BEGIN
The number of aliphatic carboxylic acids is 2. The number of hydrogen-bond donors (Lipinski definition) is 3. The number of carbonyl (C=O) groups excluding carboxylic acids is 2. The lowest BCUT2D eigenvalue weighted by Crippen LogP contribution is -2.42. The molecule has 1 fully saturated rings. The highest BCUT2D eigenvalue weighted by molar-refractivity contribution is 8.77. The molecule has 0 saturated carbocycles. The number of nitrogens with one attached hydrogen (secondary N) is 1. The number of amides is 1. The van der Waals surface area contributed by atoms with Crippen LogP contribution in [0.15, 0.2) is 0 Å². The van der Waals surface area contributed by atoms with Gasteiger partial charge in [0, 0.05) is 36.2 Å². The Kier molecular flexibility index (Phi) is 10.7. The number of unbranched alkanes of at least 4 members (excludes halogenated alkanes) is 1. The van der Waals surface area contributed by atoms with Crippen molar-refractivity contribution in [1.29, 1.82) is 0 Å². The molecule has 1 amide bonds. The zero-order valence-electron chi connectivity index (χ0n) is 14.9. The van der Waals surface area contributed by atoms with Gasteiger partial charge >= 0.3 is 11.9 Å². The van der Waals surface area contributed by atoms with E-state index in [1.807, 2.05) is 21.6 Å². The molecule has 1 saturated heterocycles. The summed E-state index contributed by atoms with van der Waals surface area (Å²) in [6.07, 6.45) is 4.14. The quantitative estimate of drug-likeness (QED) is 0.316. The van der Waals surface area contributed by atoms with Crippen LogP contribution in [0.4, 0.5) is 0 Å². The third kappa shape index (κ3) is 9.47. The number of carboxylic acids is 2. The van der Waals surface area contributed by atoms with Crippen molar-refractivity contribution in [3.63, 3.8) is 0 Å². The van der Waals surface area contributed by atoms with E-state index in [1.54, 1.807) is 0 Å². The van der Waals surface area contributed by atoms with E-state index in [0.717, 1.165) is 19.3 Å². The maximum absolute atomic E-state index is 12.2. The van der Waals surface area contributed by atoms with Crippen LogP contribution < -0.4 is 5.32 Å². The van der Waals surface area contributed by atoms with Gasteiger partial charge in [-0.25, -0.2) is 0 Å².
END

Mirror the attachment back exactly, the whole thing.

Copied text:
The number of aliphatic carboxylic acids is 2. The number of hydrogen-bond donors (Lipinski definition) is 3. The number of carbonyl (C=O) groups excluding carboxylic acids is 2. The lowest BCUT2D eigenvalue weighted by Crippen LogP contribution is -2.42. The molecule has 1 fully saturated rings. The highest BCUT2D eigenvalue weighted by molar-refractivity contribution is 8.77. The molecule has 0 saturated carbocycles. The number of nitrogens with one attached hydrogen (secondary N) is 1. The number of amides is 1. The van der Waals surface area contributed by atoms with Crippen LogP contribution in [0.15, 0.2) is 0 Å². The van der Waals surface area contributed by atoms with Gasteiger partial charge in [0, 0.05) is 36.2 Å². The Kier molecular flexibility index (Phi) is 10.7. The number of unbranched alkanes of at least 4 members (excludes halogenated alkanes) is 1. The van der Waals surface area contributed by atoms with Crippen molar-refractivity contribution in [1.29, 1.82) is 0 Å². The molecule has 1 amide bonds. The zero-order valence-electron chi connectivity index (χ0n) is 14.9. The van der Waals surface area contributed by atoms with Gasteiger partial charge >= 0.3 is 11.9 Å². The van der Waals surface area contributed by atoms with E-state index in [1.807, 2.05) is 21.6 Å². The molecule has 1 saturated heterocycles. The summed E-state index contributed by atoms with van der Waals surface area (Å²) in [6.07, 6.45) is 4.14. The quantitative estimate of drug-likeness (QED) is 0.316. The van der Waals surface area contributed by atoms with Crippen LogP contribution in [0.4, 0.5) is 0 Å². The third kappa shape index (κ3) is 9.47. The number of carboxylic acids is 2. The van der Waals surface area contributed by atoms with Crippen molar-refractivity contribution in [3.63, 3.8) is 0 Å². The van der Waals surface area contributed by atoms with E-state index in [1.54, 1.807) is 0 Å². The van der Waals surface area contributed by atoms with E-state index in [0.717, 1.165) is 19.3 Å². The maximum absolute atomic E-state index is 12.2. The van der Waals surface area contributed by atoms with Crippen LogP contribution < -0.4 is 5.32 Å². The van der Waals surface area contributed by atoms with Gasteiger partial charge in [-0.25, -0.2) is 0 Å².